8 Alternative Therapies for Easing Arthritis Pain

Arthritis is the most common joint disease and the leading cause of disability in the United States. It’s also a disease that gets progressively worse with age, so you need treatments that are safe for the long haul and effective enough to help you stay active.

While temporary pain relief can be obtained through medical treatments like joint injections, I work with my patients in Beverly Hills, California, to find alternative options that can be used throughout their lifetime to reduce arthritis pain effectively. I’ve compiled this list of eight alternatives to give you an idea about the kinds of therapies that are available for easing arthritis pain.

1. Acupuncture

Acupuncture relieves arthritis-related pain so well that some experts suggest it should be classified as conventional medicine rather than an alternative therapy. It’s a good option because it relieves arthritis pain, fights inflammation, and improves joint function and motion.

Traditional acupuncture is based on biological energy, Qi, that circulates throughout your body. Disease develops in areas where Qi is blocked. Precise placement of acupuncture needles restores the flow of energy, which then helps your body heal.

Using today’s advanced imaging techniques, researchers have identified distinct biochemical changes caused by acupuncture that contribute to pain relief, such as:

Endorphins

Electrical signals stimulated by acupuncture needles result in the release of endorphins, your body’s natural pain-relieving chemicals that make you feel better physically and emotionally.

Pain pathways

Studies suggest that acupuncture may alleviate pain caused by knee osteoarthritis by affecting pathways in the brain that modulate pain.

2. Platelet-rich plasma

Platelets found in your blood contain specialized proteins called growth factors, which trigger the synthesis of new cells and tissues. Platelet-rich plasma (PRP) consists of blood plasma that contains a concentrated amount of platelets. PRP is produced in my office using a small amount of my patient’s blood.

When I inject PRP into an arthritic joint, the growth factors reduce inflammation and pain and promote healing in damaged joint tissue. In addition to treating arthritis, PRP injections are used to heal tendon, ligament, and muscle injuries.

3. Massage therapy

I often find that some of the simplest solutions have a tremendous impact on my patients who have arthritis – massage therapy falls into that category. Therapeutic massage improves multiple issues caused by arthritis. It provides pain relief, relaxes tense muscles, reduces inflammation, boosts blood flow, improves range of motion, and restores muscle tone.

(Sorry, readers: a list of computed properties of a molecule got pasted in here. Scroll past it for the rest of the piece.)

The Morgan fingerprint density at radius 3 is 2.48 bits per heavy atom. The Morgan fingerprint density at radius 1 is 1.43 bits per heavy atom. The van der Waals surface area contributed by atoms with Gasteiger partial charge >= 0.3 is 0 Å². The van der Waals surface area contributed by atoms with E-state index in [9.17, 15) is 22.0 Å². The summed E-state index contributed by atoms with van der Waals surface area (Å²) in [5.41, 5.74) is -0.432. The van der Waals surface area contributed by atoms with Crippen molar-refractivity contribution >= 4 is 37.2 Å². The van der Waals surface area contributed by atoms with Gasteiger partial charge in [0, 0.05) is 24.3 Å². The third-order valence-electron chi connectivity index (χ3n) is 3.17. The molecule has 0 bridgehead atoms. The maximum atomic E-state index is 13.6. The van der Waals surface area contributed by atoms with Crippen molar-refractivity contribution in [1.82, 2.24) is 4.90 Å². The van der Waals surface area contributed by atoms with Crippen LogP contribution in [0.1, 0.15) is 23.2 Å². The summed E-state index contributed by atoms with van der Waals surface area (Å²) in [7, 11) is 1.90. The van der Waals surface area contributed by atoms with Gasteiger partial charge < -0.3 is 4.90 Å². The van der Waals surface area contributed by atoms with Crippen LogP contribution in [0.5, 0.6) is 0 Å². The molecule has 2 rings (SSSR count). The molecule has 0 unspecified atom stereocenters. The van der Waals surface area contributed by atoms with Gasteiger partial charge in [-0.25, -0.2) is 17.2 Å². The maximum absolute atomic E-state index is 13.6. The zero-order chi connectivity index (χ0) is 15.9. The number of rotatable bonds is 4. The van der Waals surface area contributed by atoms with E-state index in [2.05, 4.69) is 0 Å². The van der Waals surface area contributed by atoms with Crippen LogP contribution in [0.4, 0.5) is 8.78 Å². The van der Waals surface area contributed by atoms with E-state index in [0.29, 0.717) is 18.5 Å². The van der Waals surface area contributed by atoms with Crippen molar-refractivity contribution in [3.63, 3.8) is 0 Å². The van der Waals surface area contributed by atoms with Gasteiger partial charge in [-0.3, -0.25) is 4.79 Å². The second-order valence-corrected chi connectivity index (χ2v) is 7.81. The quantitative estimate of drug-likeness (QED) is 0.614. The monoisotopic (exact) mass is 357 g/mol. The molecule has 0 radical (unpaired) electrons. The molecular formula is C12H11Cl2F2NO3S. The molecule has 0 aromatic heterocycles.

Therapeutic massage helps lower levels of stress hormones and increases production of serotonin, which improves mood. Studies also suggest it may diminish production of a neurotransmitter associated with pain.

4. Tai chi

Tai chi is a form of martial arts that combines gentle physical exercise and stretching with mindfulness. I recommend tai chi because it promotes exercise, which is a key therapy for alleviating arthritis pain, without putting too much stress on your muscles and joints.

Studies show that tai chi is especially beneficial for knee osteoarthritis, where it reduces pain, improves knee function, and promotes a better quality of life for patients. In fact, tai chi produces the same level of pain relief as a standard course of physical therapy.

5. Yoga

Yoga is another option I recommend to help you stay active. Like tai chi, it’s low impact and improves your strength while focusing your mind. Yoga is more physically challenging than tai chi, so it’s best to work with a yoga instructor who tailors a program to your needs.

Yoga is proven to reduce joint pain and improve joint flexibility in people with arthritis. My patients also find that yoga improves their mental health by relieving stress and anxiety.

6. Progressive muscle relaxation therapy

I always consider treatments aimed directly at the arthritic joint, but then I also talk with my patients about the impact that stiff, painful joints exert on muscles throughout their body. It’s natural to adjust your movement to accommodate a painful joint, which means that other muscles are placed under more stress than normal.

Progressive muscle relaxation (PMR) therapy improves your overall pain by helping you relax the muscles that are sore and tense. PMR is self-directed, so you can do it at home. I can teach you how to breathe as you focus on purposefully tensing then relaxing each group of muscles, or you can listen to an audio tape that guides you through the process.

7. Meditation

Stress is a double-edged sword – the pain of arthritis causes stress, then stress alone can trigger arthritis symptoms. Meditation eliminates stress and fights arthritic pain as it relaxes your mind and body, improves mood, and relieves depression that’s often caused by ongoing pain. Mindfulness meditation has been shown to lower biomarkers associated with inflammation.

8. Herbal supplements

Some herbs can alleviate arthritis symptoms. For example, studies show that curcumin and pycnogenol reduce pain and inflammation from arthritis, to name just two possible herbal options.

I always ask my patients to talk with me before taking supplements. I evaluate all the medications and supplements you already take to be sure that the active ingredient in an herbal supplement won’t interact with your medications and cause side effects.

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